Last Thursday I met up with some old school friends; by predictable coincidence we are all 50 this year and we thought we should celebrate. At the end of the evening, I walked to Waterloo with Jerry, who had just qualified and started work for his local authority as an educational psychologist.
Until five years ago Jerry had been a very successful management consultant. We talked about the massive decision he made with his family to abandon high income for vocation. This in itself was inspiring, alongside the affirmation that it is never too late to retrain and go into education.
The same applies to teaching, where we have schemes and incentives for people to change careers and come into the profession. As a graduate profession this is, like Jerry’s, a decision primarily based on personal vocation.
I wonder if more would make this decision if there was stronger external recognition of the value of teachers.
Last week I also facilitated a breakfast discussion for Camfed. This inspirational charity educates girls in parts of Africa. It was founded by Ann Cotton, who won last year’s WISE prize, and is led by chief executive Lucy Lake.
The discussion was about their Learner Guide programme. Having motivated and helped girls to complete secondary school, the charity could see many struggling to find work, making their job harder with the next cohort of girls. Thanks to a grant from the Queen’s Trust, they were able to devise a solution.
African girls completing school are invited to become learner guides, a one day a week commitment. The guides are trained to go back into their schools and mentor girls to complete their education, helping to spot and support the most vulnerable. They are also given access to business start-up finance and mobile technology to connect with other guides and support each other.
The outcomes are spectacular for the girls, the schools and their communities. These girls are being recognised for their ability and asked to contribute to local government committees, and even as election monitors in Tanzania.
Most striking is that they are given respect in their communities as teachers – a very high-status profession. They are greeted as “madam”, their parents as the parents of “madam”, their husbands as the husband of “madam”. This social recognition is a key part of the programme’s success.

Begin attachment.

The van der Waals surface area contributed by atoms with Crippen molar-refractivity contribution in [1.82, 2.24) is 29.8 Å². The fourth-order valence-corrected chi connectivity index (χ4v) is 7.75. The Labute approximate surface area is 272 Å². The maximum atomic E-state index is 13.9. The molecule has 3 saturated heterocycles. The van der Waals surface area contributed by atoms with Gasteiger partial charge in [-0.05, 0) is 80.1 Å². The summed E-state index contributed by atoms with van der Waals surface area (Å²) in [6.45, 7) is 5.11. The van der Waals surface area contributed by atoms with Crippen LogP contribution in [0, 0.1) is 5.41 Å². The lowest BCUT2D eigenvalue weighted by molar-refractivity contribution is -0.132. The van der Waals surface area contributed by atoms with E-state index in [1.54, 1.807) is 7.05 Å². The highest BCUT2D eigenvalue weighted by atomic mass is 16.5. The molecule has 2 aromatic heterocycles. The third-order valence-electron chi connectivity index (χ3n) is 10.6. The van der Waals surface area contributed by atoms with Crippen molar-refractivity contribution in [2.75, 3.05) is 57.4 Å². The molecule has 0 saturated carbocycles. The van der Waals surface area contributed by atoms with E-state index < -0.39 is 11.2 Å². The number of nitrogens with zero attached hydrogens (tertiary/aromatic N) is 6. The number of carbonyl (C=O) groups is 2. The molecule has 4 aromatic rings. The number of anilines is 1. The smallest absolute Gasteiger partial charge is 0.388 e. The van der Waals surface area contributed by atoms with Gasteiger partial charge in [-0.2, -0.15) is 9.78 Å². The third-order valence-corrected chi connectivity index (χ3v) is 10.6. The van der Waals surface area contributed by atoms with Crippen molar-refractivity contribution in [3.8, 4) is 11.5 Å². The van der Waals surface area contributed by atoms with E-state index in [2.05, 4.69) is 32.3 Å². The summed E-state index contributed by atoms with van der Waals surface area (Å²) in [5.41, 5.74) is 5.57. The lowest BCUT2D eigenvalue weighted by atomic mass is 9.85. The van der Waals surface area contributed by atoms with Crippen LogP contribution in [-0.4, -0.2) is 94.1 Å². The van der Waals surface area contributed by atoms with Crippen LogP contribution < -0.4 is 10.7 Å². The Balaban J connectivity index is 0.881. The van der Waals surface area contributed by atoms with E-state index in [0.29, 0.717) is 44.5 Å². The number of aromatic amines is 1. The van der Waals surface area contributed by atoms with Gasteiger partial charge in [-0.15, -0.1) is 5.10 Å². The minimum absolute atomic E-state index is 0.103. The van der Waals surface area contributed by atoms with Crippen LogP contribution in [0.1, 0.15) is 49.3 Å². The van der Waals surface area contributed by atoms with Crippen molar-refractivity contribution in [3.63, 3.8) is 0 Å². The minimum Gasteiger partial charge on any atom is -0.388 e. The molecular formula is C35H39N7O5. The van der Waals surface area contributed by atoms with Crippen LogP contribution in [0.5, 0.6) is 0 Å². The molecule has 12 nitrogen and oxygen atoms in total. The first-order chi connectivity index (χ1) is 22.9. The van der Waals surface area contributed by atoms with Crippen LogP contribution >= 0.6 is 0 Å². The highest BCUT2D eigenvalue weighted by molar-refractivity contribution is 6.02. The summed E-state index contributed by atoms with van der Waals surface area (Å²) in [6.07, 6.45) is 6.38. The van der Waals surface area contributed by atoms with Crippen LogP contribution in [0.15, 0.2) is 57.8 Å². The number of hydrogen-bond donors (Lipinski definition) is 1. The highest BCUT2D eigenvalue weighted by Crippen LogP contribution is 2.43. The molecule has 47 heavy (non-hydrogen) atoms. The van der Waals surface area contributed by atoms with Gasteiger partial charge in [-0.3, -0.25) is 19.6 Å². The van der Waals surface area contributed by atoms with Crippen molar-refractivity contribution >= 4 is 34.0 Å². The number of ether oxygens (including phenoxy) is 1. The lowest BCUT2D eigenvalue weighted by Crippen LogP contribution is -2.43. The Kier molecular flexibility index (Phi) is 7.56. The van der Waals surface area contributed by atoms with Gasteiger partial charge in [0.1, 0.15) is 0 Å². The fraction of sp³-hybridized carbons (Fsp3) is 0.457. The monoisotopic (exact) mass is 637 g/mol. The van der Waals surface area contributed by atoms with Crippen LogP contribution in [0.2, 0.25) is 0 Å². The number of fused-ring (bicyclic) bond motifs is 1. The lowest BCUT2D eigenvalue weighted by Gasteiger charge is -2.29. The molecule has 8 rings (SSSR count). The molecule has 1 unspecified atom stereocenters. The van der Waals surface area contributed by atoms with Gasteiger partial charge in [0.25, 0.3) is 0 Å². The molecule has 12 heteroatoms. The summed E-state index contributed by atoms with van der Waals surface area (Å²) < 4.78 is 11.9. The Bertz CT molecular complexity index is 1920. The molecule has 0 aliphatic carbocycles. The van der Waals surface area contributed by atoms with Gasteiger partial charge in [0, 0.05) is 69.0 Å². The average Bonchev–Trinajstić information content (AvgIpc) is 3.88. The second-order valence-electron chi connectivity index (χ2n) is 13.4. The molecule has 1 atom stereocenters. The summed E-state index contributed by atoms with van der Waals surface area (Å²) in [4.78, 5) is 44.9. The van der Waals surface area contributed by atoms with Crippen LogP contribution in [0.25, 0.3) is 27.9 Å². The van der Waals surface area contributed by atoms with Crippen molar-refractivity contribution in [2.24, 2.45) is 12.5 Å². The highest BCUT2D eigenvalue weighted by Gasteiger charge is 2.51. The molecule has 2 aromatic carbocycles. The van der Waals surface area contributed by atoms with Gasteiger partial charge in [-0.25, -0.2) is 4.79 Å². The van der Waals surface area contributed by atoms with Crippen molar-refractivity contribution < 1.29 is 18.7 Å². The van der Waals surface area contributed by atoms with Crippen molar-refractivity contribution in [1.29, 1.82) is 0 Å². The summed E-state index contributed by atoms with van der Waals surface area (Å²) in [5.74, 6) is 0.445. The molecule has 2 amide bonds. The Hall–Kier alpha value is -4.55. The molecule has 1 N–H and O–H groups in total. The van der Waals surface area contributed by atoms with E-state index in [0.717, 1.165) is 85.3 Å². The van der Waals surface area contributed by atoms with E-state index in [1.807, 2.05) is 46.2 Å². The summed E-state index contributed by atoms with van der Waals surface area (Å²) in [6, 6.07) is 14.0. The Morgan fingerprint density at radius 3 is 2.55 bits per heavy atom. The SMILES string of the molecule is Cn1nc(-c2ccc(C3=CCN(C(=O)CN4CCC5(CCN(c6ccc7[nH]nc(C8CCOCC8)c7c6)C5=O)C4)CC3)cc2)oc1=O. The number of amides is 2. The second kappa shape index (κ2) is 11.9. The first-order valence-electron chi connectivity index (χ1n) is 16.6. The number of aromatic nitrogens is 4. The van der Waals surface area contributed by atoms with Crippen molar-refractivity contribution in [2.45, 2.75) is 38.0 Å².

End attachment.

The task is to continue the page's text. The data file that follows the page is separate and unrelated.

Aspects reminded me of Teach First: young people who have been very successful in completing their education, are recycled back into schools to help educate and motivate the next generation. Teach First is a top graduate recruiter, and has made teaching a higher status profession among graduates.
The decision by the Department for Education to run TV recruitment ads is very welcome. Experience of past teacher shortages tells us that this is crucial. However the ad itself has attracted criticism for what is says about teacher pay, which I think was a mistake. There is no evidence that people come into teaching for the pay.
Indeed this week also saw the publication of the excellent report by thinktank LKMco. The paper, Why Teach?, finds that the top two reasons are “making a difference to pupils’ lives” and “subject interest”. Pay is almost at the bottom, just above quality leadership and below “long holidays”.
We should be taking every opportunity to recognise teaching as a great profession. We must celebrate the challenge and non-financial rewards of teaching. Social recognition is working with the learner guides in Tanzania, and it works for Teach First. My school friend Jerry gave up a lot materially to become an educational psychologist, but all his friends are really proud he made that decision to focus his talents on some of our most vulnerable children.
It is hard to get these recruitment messages right. It is urgent that we do. Worries about salary may be holding some back but I hope the message can be changed to something more positive.
Jim Knight is chief education adviser to TES Global, parent company of TES
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